Back about nine years ago, you could buy DBs for about $300-350 even 2 1/2"ers. Pythons were plentiful and still made up until recently, but Diamondbacks haven't been made for over 20 years now and a lot fewer of them. I saw the demand coming and stockpiled before the prices got to were they are today. Best choice I ever made.
Anyone have any Python production figures other than subtracting the serial number ranges? I WONDER if there really were more Pythons than Diamondbacks? Both seem to have fairly large production figures.
I never thought about "stockpiling" Diamondbacks. I just like them. For me, prices today are bumping the range that limits adding much more to the collection. I keep my eyes open though. I agree that any 22 Diamondback priced $625 or less in 98% or better condition are buys these days. That tends to be the lower end of the 38 DB scale.
Only the 38's were priced in the $300-$350 range 10 years ago based on my experience. There were always the ocasional bargain then of course, as there are now.
In my case, I'm buying other things these days.
Additional note on pricing: Price is always important. But from an investment perspective in the collector market, it really doesn't matter as long as your crystal ball indicates that prices will continue to rise as they have been on Pythons and Diamondbacks. You are always better off buying collector specimans that are in demand and hence easier to sell. I talk about Trooper Mark III's as being sleepers. Well, the demand has risen on them and pricing has also risen on the 22 variations. You can still buy the 357's in the $350-$400 range which suggests that "interest" is not there yet. Still, buying Troopers are a longer term kind of investment. That is one of the reasons for the Python's stable and rising price market. People perceive them as excellent revolvers, sellable, and of limited availablitiy since Colt has apparently stopped making them. Factory pricing pushed pricing on the used market up before; now, the Python market is driven by other factors.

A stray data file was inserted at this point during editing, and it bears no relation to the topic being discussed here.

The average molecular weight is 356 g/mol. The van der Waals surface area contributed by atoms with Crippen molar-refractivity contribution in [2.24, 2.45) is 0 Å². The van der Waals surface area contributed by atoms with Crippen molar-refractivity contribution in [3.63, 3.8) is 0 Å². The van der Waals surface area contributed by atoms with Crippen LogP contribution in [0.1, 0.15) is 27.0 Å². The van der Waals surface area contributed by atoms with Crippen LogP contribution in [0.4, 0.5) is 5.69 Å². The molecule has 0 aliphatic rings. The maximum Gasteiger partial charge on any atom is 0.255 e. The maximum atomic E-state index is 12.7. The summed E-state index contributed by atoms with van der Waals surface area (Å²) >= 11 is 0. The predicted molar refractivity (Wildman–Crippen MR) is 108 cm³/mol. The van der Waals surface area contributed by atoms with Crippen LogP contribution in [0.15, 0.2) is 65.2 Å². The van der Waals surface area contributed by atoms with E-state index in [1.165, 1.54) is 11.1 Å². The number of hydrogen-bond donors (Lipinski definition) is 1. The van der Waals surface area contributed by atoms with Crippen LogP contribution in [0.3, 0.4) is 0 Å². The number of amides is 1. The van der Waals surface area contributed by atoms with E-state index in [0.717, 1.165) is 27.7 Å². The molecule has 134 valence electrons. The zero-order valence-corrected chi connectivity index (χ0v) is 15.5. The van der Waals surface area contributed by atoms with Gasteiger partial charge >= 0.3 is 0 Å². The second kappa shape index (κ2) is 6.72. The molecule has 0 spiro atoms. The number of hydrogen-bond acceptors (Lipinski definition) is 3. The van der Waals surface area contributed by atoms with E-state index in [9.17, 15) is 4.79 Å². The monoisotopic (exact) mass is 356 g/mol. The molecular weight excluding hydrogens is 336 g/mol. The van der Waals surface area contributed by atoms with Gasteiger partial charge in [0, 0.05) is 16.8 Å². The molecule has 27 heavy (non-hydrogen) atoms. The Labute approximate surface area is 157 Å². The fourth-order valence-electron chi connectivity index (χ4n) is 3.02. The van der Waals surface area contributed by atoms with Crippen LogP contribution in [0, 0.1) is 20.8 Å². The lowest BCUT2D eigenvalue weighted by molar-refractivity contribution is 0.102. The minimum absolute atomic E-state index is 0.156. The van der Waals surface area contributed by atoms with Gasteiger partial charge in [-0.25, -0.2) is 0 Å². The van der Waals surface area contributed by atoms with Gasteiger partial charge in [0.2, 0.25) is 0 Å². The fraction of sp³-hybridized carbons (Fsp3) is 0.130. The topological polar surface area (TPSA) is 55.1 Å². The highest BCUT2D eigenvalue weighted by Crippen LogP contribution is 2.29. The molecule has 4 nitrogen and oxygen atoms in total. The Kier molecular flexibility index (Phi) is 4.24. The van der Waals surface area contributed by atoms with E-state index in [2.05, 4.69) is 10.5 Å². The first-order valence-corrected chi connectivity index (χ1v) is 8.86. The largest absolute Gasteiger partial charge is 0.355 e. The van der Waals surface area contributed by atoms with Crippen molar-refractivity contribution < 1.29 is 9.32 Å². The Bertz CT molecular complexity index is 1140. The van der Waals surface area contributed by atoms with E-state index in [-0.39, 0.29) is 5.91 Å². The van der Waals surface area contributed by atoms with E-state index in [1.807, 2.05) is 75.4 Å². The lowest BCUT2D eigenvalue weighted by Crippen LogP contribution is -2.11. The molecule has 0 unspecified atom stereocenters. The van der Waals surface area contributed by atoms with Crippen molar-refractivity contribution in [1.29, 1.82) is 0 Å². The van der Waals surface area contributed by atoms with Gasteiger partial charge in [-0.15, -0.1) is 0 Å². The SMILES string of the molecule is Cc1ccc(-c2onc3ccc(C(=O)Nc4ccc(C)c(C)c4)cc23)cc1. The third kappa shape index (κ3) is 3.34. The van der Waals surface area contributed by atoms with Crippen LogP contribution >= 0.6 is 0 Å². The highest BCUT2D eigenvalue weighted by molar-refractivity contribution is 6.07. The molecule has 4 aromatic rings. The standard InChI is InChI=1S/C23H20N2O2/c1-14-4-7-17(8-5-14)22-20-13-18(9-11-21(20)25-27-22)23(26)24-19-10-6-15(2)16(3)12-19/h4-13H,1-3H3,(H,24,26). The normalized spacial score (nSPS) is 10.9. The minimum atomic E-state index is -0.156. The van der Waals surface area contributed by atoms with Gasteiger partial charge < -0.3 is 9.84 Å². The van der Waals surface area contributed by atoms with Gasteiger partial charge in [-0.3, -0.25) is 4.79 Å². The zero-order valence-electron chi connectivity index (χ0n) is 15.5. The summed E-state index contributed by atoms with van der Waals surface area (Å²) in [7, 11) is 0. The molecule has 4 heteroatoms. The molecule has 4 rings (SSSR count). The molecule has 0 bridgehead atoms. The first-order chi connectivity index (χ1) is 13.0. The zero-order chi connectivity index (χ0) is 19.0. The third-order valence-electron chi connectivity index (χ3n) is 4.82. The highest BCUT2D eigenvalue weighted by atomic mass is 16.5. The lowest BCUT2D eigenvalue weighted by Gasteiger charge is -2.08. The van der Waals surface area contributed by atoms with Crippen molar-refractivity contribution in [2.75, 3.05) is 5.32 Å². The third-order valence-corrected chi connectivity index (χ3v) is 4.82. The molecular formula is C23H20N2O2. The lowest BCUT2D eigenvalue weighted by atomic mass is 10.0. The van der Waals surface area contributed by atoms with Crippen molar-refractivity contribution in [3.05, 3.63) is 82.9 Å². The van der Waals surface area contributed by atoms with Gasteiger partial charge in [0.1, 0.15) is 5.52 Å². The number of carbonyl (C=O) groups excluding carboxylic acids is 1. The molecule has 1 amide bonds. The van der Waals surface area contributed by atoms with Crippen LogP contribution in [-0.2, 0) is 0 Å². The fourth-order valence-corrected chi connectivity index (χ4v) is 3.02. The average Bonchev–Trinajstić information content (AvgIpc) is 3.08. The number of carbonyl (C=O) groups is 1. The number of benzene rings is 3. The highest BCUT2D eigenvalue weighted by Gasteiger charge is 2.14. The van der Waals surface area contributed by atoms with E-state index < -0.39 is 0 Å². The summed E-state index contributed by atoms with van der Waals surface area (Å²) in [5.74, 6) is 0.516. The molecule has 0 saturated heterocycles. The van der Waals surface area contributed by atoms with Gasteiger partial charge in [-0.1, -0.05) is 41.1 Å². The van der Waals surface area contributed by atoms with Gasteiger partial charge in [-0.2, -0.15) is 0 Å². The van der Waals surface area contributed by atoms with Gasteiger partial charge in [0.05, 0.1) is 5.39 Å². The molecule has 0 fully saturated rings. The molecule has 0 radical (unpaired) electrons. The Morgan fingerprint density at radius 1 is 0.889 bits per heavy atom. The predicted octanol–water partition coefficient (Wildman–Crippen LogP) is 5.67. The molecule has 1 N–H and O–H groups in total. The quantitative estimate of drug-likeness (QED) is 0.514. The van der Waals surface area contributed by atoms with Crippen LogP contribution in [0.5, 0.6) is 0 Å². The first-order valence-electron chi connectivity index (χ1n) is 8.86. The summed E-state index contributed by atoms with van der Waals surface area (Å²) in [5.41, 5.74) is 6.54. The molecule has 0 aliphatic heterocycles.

[ QUOTE ]
From a practical point of view, Diamondbacks have always come over to me as appearing somewhat fragile. I don't know why.
[/ QUOTE ]
Your comment caught my eye. I used to have an S&W model 19 that I shot very often. Haven't shot any of my Diamondbacks and this got me thinking. Just a smaller frame with more kick, about the same size as the S&W combat. Not trying to get into another S&W/Colt debate, but anyone that shoots a Diamondback, comments would be interesting.
Damn it robba, now I gotta shoot one of my collectors!
I have not shot any of mine, as they are in 98%+ to NIB shape. Shooting them in my opinion would not be wise as they are increasing in value daily.
My comoment was based more on their appearance. To me they just don't appear very robust, and I know the finish would mark very easily.
So I am chicken to risk their investment worth. As I said, we have enough shooters around, including a bunch of older revolvers we have never shot since they were acquired, that have been fired before, like our shooting master.
Most of mine are shooters in considerably less than 100% condition. They also accompany me to the range where they launch a lot of lead. Nothing hot, mostly midrange wadcutters or equivilent, but I can't concieve of owning such a fine shooter and not SHOOTING it.
We also have a NIB 22 cal. Cobra I would never risk shooting.
I guess what I was trying to say is that we have no shooter grade Diamondbacks, and defiling one by shooting it would vastly alter its value.
But why would one want to hurt the value of a collector grade gun by shooting it.
[/ QUOTE ] point well taken, there seems to be some belief that one must shoot a gun to enjoy it, thankfully for future collectors this idea seems to fade with age. i dont have any real expensive guns but have several i dont plan on shooting. i get plenty of satisfaction just admiring them. /forums/images/graemlins/grin.gif